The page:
At 36 years old, living alone in Los Angeles, I'm still learning about life.
Being alone in a new city teaches you a lot.
Several months ago, when I'd only lived in LA for less than half a year, I connected with someone who called me a kindred spirit. I thought I'd found a real friend, maybe more.
But when things became romantic, he backed off, citing excuse after excuse as to why getting involved would be too complicated: all of our mutual friends, our semi-professional association with each other, his need to focus on his writing, etc.
Knowing there was no reasoning with him, I tried to seduce him again, only to be told, "I'm not a piece of meat."
And then the final judgment came down: "Whatever you're looking for, Sandi, I'm not your guy."
And there was no protesting. There was no convincing. The finality of the statement was undeniable, and, though not devastating (especially since I was and am still hung up on somebody else), definitive.
At least for the moment.
But our connection was so strong that I held out some hope for a rekindling. Maybe he'd change his mind. Maybe he'd get a lot of work done and would make some time for me. Maybe he would get to know me better and like me more. Maybe enough time would pass so that he would stop worrying about all of his excuses.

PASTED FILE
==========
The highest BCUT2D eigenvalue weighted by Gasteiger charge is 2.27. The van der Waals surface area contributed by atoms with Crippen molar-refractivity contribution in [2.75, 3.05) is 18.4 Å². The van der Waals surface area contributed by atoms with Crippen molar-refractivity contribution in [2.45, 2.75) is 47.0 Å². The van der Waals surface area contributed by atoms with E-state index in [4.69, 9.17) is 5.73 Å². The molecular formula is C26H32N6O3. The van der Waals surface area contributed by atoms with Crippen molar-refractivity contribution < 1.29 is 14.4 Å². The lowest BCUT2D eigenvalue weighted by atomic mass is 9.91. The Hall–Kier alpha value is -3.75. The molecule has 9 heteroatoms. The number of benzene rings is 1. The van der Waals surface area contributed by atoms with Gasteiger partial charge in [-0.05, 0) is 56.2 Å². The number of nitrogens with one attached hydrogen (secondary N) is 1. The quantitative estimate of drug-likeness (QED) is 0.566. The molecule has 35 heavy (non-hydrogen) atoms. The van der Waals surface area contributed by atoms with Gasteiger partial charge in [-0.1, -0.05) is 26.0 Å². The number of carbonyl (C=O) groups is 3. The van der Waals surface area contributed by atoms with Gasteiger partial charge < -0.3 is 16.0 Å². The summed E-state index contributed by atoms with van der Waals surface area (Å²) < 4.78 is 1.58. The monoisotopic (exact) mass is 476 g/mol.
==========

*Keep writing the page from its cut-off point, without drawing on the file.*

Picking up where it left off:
Most importantly, I just wanted to stay connected, even if that meant not romantically. If we were, indeed, kindred spirits, I wanted to keep him in my life. I'd been waiting a long time for him.
He, apparently, had an easier time letting me go, successfully fading away by not replying to text messages or emails, ignoring invitations to movies, hikes and events, and avoiding me when we inevitably saw each other in person.
And then, just as I'd come to terms with his unavailability, he started pursuing someone else.
Right in front of my face.
It was blatant to me, maybe because I know him. I know how he operates.
And when that relationship had been consummated, he didn't do a very good job of hiding it from me, though somehow he's managed to hide it from most of the rest of the world - so far.
So I now have two of his secrets to keep: me, and now this other girl, who, for some reason, though seemingly far less his kindred spirit, and only slightly less in his social circle, makes him want to be her guy.
Now, of course, I realize that sometimes an excuse is just an excuse. It's not a reason. It's an escape. It lets someone off the hook from saying that they're just not that into you, or that they've gotten what they wanted from you and now they're done.
At 36 years old, I'm still learning these things.
At 36, I can't get that upset about it anymore.
I have to remind myself, as in the world of auditioning: if I'm not right for the part, I'm not right for the part. My feelings aren't hurt. But don't call me back, and for God's sake, don't cast me for a day and then release me from the role. Don't pretend that the reason is that the role got cut or that the play has been postponed.
Cast who you want in the role, if they want to be cast, and be proud of your choice. Let the rest of us move on to some other audition.
Let the rest of us off the hook to find an actual real friend.
To become a fan on Facebook, click here.